The ingenuity with which this scene is constructed is quite noteworthy. The pain is, of course, caused by the snake, which has taken the opportunity to attack its aggressor (an opening provided by his moving his foot). Symbolically, it also seems to stand for the 'Natural World's' defence of its sister Rima - who protects all the birds and animals in the forests round about, as the Indians have already told Abel (they regard her as a spirit). The snake can be seen on an allegorical level as well, as the personification of Abel's desire - perhaps not quite so innocent as he imagines. The 'poison' of lust, in other words; the serpent in the garden of Eden. Certainly his advent is the cause of Rima's downfall, though he suffers for it himself:

at last from the top of the tree, out of the green leaves, came a great cry, like the cry of a bird, 'Abel! Abel!' and then looking we saw something fall; through leaves and smoke and flame it fell like a great white bird killed with an arrow and falling to the earth. and fell into the flames beneath. And it was the daughter of the Didi, and she was burnt to ashes like a moth in the flames of a fire. and no one has ever heard or seen her since. (Hudson, 1954, p.242-43)

Fire again is opposed (though less mechanically in this case) to the peaceful spirit of the dove or 'great white bird'.

One important difference between the deployment of Hudson's favourite images in these passages from Green Mansions and the ones taken from Fan and 'Dead Man's Plack' is the fact that they can be more naturally evoked in the setting of South America. Rima lives in the woods, surrounded by wild birds and snakes, whereas Fan has to visit the zoo in order to be fitted with a 'grass-green sash', and go to Kensington Gardens to see the birds. A certain sense of absurdity is never far off from these English scenes, whereas the greater alienness and strangeness of the Guianan jungle fits the symbolic nature of Hudson's fiction far better.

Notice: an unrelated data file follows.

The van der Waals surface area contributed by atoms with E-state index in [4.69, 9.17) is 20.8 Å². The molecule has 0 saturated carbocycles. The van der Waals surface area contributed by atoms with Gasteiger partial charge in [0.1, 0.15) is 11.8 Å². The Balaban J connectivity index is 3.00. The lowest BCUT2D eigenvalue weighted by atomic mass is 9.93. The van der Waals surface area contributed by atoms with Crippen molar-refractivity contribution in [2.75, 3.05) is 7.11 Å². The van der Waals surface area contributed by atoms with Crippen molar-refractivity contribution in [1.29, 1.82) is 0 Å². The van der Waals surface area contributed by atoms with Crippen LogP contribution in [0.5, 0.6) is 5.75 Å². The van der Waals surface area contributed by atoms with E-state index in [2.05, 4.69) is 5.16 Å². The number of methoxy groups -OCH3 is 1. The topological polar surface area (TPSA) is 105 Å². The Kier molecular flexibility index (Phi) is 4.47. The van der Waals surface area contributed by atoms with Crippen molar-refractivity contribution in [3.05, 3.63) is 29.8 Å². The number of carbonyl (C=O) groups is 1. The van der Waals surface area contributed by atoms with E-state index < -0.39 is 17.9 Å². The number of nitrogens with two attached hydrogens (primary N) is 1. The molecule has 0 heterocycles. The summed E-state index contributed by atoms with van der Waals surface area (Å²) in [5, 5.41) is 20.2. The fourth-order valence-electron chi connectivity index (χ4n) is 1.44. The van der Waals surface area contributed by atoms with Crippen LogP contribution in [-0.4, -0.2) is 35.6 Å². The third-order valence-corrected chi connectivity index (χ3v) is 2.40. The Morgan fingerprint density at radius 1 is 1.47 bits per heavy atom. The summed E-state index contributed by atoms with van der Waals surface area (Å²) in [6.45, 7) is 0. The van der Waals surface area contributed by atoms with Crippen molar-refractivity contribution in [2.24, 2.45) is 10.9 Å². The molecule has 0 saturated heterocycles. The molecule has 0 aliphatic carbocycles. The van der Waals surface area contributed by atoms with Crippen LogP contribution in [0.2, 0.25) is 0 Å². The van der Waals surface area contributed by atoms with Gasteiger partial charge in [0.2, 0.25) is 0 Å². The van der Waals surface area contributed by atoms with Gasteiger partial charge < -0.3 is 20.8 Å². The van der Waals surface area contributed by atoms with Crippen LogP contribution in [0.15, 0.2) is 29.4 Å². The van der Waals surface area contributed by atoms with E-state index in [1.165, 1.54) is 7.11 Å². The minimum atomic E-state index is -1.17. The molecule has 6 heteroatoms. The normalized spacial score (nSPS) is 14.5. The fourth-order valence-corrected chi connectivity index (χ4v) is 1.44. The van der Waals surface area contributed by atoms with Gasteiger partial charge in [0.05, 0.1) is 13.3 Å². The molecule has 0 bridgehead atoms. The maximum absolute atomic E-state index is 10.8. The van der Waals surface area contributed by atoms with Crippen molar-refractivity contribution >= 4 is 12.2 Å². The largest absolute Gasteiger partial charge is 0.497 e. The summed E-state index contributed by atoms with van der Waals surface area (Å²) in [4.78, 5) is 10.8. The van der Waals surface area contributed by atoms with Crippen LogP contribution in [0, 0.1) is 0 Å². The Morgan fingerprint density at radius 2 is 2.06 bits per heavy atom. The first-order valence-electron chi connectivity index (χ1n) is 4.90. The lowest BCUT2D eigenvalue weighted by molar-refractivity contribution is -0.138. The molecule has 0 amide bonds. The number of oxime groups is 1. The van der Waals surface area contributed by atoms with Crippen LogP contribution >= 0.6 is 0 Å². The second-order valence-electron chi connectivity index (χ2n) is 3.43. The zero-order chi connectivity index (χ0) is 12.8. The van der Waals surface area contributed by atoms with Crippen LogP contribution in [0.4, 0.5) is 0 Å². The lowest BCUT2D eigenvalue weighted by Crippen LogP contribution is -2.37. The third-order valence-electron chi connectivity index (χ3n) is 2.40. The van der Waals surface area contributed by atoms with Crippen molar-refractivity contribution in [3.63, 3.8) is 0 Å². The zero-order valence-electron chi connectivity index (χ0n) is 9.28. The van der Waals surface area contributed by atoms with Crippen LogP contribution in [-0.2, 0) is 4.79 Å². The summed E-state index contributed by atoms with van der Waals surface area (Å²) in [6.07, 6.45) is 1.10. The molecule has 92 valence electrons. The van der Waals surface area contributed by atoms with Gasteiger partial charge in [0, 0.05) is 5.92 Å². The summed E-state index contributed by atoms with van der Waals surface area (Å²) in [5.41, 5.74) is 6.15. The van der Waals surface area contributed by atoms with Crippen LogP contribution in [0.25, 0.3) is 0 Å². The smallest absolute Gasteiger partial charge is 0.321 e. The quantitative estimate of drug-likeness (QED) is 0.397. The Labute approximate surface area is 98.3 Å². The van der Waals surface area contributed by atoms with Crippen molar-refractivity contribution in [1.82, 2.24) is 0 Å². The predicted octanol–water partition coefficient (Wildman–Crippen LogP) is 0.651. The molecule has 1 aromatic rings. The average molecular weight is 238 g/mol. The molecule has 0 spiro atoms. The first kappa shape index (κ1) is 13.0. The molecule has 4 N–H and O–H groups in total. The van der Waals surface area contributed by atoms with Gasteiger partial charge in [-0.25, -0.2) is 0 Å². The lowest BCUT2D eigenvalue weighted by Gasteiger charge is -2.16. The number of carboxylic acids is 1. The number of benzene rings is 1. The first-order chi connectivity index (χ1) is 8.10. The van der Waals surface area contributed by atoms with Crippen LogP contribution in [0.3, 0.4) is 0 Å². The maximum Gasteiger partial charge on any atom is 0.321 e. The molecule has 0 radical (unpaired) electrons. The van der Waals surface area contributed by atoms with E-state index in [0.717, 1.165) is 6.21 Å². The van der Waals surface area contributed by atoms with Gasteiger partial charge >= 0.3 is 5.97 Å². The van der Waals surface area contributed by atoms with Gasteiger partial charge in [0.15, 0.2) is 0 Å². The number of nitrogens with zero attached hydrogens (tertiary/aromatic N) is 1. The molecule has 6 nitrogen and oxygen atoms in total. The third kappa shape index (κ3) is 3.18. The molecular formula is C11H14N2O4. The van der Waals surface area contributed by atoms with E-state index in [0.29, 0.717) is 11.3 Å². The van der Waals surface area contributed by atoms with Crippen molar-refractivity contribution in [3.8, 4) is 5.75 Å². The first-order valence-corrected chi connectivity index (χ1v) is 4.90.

It might be objected that Green Mansions is simply a better written novel, and therefore disposes its images more skilfully. Undoubtedly to some extent this is the case, but this begs the question of why these novels differ so greatly in merit. At least one cause must surely be the greater imaginative stimulus provided by the South American landscape. To sum up, then, a good deal of Rima's effectiveness comes from the fact that 'there was a kind of mistiness in the figure which made it appear somewhat vague and distant, and a greenish grey seemed the prevailing colour'(Hudson, 1954, p.63). In other words, the childhood associations which make one scene more memorable than another - the 'greenish grey' plains of Patagonia set against the fields of England - applies also to novel-settings. Rima must always seem far away from us in order to make her effect: at first in physical terms, when she is recognized solely by her song; and later through the strangeness of the lost culture she represents. Abel and she fall in love, but that love contains the seeds of their destruction - the embroidery of birds and snakes forms for once a relatively unobtrusive accompaniment to the emotional force of the narrative.